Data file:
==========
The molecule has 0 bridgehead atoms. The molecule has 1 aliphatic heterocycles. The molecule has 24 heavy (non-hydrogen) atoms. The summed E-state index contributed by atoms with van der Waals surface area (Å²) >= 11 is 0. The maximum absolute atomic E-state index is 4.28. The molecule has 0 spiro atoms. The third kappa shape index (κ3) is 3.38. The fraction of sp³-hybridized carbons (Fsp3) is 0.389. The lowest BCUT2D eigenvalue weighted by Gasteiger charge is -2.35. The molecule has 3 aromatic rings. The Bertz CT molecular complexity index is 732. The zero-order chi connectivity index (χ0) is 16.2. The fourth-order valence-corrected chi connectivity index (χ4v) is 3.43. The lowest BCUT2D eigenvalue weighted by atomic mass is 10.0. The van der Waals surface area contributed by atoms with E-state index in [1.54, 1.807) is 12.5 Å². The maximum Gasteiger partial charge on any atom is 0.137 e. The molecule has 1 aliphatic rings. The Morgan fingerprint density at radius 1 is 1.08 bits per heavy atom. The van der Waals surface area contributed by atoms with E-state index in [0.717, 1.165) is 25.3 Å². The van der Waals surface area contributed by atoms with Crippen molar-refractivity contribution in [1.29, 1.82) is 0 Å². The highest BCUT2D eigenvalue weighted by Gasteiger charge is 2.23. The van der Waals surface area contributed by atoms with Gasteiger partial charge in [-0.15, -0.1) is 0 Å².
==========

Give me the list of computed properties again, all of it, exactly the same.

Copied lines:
The molecule has 0 bridgehead atoms. The molecule has 1 aliphatic heterocycles. The molecule has 24 heavy (non-hydrogen) atoms. The summed E-state index contributed by atoms with van der Waals surface area (Å²) >= 11 is 0. The maximum absolute atomic E-state index is 4.28. The molecule has 0 spiro atoms. The third kappa shape index (κ3) is 3.38. The fraction of sp³-hybridized carbons (Fsp3) is 0.389. The lowest BCUT2D eigenvalue weighted by Gasteiger charge is -2.35. The molecule has 3 aromatic rings. The Bertz CT molecular complexity index is 732. The zero-order chi connectivity index (χ0) is 16.2. The fourth-order valence-corrected chi connectivity index (χ4v) is 3.43. The lowest BCUT2D eigenvalue weighted by atomic mass is 10.0. The van der Waals surface area contributed by atoms with E-state index in [1.54, 1.807) is 12.5 Å². The maximum Gasteiger partial charge on any atom is 0.137 e. The molecule has 1 aliphatic rings. The Morgan fingerprint density at radius 1 is 1.08 bits per heavy atom. The van der Waals surface area contributed by atoms with E-state index in [0.717, 1.165) is 25.3 Å². The van der Waals surface area contributed by atoms with Crippen molar-refractivity contribution in [1.29, 1.82) is 0 Å². The highest BCUT2D eigenvalue weighted by Gasteiger charge is 2.23. The van der Waals surface area contributed by atoms with Gasteiger partial charge in [-0.15, -0.1) is 0 Å².